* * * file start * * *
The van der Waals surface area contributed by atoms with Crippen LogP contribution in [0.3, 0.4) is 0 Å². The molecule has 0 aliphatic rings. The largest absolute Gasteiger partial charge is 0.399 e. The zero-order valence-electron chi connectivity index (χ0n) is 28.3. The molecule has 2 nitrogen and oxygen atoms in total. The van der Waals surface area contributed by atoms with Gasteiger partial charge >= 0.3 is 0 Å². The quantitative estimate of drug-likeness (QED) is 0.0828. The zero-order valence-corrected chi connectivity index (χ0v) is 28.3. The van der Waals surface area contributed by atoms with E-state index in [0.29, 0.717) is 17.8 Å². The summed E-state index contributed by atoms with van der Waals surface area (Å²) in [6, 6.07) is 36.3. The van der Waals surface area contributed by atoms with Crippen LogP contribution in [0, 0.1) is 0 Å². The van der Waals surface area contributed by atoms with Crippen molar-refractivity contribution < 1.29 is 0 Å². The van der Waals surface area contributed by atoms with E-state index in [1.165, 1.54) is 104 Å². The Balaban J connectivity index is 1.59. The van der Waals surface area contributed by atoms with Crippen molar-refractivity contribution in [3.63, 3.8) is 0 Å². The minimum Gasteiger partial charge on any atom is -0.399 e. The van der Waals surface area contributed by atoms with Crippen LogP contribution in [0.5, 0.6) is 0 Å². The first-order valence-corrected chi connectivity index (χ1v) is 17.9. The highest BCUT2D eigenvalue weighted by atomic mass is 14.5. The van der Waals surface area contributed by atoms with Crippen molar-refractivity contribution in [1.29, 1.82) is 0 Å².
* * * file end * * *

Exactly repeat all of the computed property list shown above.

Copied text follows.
The van der Waals surface area contributed by atoms with Crippen LogP contribution in [0.3, 0.4) is 0 Å². The molecule has 0 aliphatic rings. The largest absolute Gasteiger partial charge is 0.399 e. The zero-order valence-electron chi connectivity index (χ0n) is 28.3. The molecule has 2 nitrogen and oxygen atoms in total. The van der Waals surface area contributed by atoms with Gasteiger partial charge >= 0.3 is 0 Å². The quantitative estimate of drug-likeness (QED) is 0.0828. The zero-order valence-corrected chi connectivity index (χ0v) is 28.3. The van der Waals surface area contributed by atoms with E-state index in [0.29, 0.717) is 17.8 Å². The summed E-state index contributed by atoms with van der Waals surface area (Å²) in [6, 6.07) is 36.3. The van der Waals surface area contributed by atoms with Crippen LogP contribution in [0, 0.1) is 0 Å². The van der Waals surface area contributed by atoms with Crippen molar-refractivity contribution < 1.29 is 0 Å². The van der Waals surface area contributed by atoms with E-state index in [1.165, 1.54) is 104 Å². The Balaban J connectivity index is 1.59. The van der Waals surface area contributed by atoms with Crippen molar-refractivity contribution in [3.63, 3.8) is 0 Å². The minimum Gasteiger partial charge on any atom is -0.399 e. The van der Waals surface area contributed by atoms with Crippen LogP contribution in [0.5, 0.6) is 0 Å². The first-order valence-corrected chi connectivity index (χ1v) is 17.9. The highest BCUT2D eigenvalue weighted by atomic mass is 14.5. The van der Waals surface area contributed by atoms with Crippen molar-refractivity contribution in [1.29, 1.82) is 0 Å².